Shabaka Hutchings is writing a new ensemble work for the London Sinfonietta, which will be premiered in its concert in the London Jazz Festival in November 2021.
Shabaka has already written for the London Sinfonietta in the creation of a short song in our Notes for the New Government project in 2015. His new piece is one that, along with three other similar commissions from other composers, will make an extraordinary evening where the energy of jazz meets contemporary classical ensemble.
More about Shabaka Hutchings
Over the last half decade, Shabaka Hutchings has established himself as a central figure in the London jazz scene, which is enjoying its greatest creative renaissance since the breakthroughs of Joe Harriott and Evan Parker in the 1960s. Hutchings has a restlessly creative and refreshingly open-minded spirit, playing in a variety of groups—most notably, Sons of Kemet, The Comet Is Coming, and Shabaka & the Ancestors—and embracing influences from the sounds of London’s diverse club culture, including house, grime, jungle, and dub. “The common theme in my career as a jazz musician has been wondering if what I’m doing is the thing that I should be doing,” says Hutchings, who studied classical clarinet at college at London’s prestigious Guildhall School of Music & Drama. “Me learning about jazz, how to play and interpret, was always a case of just trial and error. I think where I’ve come to recently is I’ve stopped trying to think ‘Is what I’m doing valid? or ‘Is what I’m doing part of the jazz tradition?’ and just see myself as a musician.”
Hutchings first began garnering attention as a member of Melt Yourself Down, the “Nubian party punk” band led by fellow saxophonist Pete Wareham. Sons of Kemet (“Kemet” being the pronunciation of the ancient name of Egypt) marked his first group as a bandleader, and 2013’s Burn and 2015’s Lest We Forget What We Came Here To Do, both released by the UK label Naim Jazz, received significant acclaim, including a nod from influential DJ Gillles Peterson. Sons of Kemet’s new album, Your Queen Is a Reptile, their first record for Impulse!, is the band’s most fully realized creation yet, powered by Hutchings’ blazing, incendiary saxophone, Theon Cross’ tuba blasts, which sound like funky bass lines, and the high-octane interplay between multiple drummers (a revolving cast that includes Tom Skinner, Seb Rochford, and Eddie Hick).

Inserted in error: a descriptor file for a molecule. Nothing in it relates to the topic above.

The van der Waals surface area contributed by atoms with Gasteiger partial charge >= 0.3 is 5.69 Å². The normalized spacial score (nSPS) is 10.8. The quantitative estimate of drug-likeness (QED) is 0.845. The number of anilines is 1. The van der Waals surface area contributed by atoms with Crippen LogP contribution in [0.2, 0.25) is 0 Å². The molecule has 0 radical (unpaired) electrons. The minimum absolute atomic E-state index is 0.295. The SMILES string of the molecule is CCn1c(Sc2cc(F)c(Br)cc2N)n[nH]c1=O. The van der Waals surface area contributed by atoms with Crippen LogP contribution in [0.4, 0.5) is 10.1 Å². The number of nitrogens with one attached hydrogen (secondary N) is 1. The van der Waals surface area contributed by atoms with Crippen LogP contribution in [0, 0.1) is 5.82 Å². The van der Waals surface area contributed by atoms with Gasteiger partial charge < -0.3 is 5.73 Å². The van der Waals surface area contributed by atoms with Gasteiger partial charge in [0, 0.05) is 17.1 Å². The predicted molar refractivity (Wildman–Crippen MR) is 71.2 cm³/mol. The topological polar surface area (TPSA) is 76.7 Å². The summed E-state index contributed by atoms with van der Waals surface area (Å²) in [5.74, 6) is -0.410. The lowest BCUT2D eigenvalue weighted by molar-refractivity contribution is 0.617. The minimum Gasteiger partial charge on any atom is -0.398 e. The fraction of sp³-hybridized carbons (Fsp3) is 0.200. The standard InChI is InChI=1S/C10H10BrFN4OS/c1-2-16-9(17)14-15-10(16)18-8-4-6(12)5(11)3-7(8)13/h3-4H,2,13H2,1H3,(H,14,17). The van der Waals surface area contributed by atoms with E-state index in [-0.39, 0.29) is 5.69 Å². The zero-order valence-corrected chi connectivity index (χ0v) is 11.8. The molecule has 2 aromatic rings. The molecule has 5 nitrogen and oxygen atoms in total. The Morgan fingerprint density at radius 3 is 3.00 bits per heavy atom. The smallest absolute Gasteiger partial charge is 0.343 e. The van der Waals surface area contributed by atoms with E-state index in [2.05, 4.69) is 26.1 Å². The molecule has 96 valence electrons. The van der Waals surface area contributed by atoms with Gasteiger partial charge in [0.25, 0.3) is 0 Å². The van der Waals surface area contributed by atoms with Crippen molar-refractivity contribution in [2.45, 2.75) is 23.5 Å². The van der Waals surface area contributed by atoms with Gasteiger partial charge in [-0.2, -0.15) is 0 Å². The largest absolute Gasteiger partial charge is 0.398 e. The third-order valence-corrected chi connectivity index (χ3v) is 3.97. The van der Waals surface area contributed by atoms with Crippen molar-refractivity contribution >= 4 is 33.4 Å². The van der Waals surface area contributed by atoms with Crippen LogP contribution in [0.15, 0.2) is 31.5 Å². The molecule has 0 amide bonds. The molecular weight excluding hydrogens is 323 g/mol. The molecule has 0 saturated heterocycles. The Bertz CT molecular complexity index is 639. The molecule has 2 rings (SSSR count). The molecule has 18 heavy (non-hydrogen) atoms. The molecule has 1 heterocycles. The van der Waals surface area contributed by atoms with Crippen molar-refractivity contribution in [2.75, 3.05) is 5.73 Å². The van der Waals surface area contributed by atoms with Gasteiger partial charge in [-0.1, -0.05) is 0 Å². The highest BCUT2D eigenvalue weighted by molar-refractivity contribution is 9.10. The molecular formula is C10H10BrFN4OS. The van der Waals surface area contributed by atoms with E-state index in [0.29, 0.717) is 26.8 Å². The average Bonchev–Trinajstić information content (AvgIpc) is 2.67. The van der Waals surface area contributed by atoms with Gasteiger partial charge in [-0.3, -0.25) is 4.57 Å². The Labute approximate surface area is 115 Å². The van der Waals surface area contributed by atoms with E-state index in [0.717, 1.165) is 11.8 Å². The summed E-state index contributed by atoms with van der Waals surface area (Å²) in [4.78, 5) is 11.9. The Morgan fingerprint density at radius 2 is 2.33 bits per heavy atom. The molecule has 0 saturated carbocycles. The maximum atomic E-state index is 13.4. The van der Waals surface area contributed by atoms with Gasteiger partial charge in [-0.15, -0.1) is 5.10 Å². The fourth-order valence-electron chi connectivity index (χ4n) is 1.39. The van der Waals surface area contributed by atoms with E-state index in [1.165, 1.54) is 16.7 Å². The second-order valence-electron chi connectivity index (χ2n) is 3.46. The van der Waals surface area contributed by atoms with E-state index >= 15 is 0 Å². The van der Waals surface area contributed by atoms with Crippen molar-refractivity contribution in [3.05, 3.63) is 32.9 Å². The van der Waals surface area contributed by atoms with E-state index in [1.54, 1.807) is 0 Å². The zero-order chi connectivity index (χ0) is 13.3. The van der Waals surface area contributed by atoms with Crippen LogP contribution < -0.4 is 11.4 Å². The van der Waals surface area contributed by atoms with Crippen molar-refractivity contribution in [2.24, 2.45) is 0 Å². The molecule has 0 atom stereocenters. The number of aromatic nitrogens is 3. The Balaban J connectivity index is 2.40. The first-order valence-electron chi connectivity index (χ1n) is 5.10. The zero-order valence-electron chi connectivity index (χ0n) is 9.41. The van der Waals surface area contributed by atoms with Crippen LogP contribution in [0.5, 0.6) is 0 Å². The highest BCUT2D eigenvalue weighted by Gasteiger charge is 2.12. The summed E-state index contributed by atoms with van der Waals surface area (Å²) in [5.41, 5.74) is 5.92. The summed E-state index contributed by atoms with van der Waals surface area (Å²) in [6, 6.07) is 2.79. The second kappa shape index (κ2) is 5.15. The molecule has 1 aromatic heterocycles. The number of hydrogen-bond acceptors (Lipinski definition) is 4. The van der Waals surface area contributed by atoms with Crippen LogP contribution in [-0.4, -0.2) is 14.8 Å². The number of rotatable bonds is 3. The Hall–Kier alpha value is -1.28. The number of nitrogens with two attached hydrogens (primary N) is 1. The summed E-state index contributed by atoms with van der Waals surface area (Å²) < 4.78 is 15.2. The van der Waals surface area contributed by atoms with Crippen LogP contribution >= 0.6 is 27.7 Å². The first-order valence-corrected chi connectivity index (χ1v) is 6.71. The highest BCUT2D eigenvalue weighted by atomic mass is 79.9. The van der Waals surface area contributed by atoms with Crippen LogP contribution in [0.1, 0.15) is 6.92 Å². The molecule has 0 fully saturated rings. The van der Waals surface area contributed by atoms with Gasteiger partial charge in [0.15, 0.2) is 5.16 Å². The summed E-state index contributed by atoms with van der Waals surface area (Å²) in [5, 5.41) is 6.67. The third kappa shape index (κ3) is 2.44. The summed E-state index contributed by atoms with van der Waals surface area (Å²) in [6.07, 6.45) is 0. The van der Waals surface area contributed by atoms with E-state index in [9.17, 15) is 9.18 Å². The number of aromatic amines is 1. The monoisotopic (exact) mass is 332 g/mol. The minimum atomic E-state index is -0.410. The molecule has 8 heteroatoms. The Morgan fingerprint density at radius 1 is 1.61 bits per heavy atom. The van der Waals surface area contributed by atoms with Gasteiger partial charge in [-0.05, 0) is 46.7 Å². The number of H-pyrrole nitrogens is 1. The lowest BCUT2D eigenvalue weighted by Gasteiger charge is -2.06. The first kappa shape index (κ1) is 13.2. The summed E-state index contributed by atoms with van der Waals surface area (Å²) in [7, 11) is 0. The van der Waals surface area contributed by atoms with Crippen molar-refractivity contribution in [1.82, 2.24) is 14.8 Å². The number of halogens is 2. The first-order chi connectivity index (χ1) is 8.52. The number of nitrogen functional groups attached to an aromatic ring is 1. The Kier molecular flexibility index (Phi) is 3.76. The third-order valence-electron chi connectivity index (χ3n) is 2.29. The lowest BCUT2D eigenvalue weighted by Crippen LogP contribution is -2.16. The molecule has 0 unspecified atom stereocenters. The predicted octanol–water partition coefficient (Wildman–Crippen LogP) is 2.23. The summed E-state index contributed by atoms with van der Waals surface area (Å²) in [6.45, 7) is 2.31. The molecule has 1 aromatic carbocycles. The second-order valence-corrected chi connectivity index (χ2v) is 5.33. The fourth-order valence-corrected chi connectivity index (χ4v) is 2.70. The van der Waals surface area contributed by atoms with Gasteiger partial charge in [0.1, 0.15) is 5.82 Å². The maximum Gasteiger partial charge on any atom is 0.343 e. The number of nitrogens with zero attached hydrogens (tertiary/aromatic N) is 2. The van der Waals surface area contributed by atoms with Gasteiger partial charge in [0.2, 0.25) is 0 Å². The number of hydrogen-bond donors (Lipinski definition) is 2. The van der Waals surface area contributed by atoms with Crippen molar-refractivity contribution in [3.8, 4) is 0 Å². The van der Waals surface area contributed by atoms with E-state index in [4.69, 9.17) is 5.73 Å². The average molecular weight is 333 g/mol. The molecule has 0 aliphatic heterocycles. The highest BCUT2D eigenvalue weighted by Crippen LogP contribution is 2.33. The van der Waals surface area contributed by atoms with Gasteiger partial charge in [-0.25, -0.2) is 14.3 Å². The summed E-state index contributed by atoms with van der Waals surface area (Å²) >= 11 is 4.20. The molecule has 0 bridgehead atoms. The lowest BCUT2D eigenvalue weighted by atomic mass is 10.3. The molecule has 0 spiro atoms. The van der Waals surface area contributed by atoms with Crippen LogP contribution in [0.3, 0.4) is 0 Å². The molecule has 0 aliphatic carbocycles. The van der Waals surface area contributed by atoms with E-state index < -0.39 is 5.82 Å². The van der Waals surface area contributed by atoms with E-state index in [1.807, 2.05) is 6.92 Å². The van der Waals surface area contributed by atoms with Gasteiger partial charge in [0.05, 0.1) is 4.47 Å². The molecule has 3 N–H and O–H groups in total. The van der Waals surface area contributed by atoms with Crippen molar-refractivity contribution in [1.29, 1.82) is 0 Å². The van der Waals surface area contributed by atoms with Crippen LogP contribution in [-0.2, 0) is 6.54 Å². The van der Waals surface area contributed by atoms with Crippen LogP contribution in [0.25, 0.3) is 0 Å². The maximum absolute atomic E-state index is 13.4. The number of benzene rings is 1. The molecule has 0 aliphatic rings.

While jazz can tend to be obsessed with its past, Hutchings’ music is distinctly and defiantly forward- (and outward-)looking, which he feels owes a great deal to its makers’ Britishness. “I guess that’s an aspect of being a part of a musical diaspora,” says Hutchings. “Not being from the place that jazz is born from means that I don’t feel any ultimate reverence to it. It’s just about finding ways of reinterpreting how we’re thinking about the music, re-envisioning it, just like completely decontextualizing it and saying it’s up for grabs. For me, the history of jazz is a perspective. Obviously some perspectives may be worth more than others because the perspective of someone who came up in the land where it was formulated may have more weight than someone who just views it from outside, but it’s still just a perspective. Life is just a series of perspectives, and if we can sometimes trust the perspectives of others, to me then that’s where the magic happens.”
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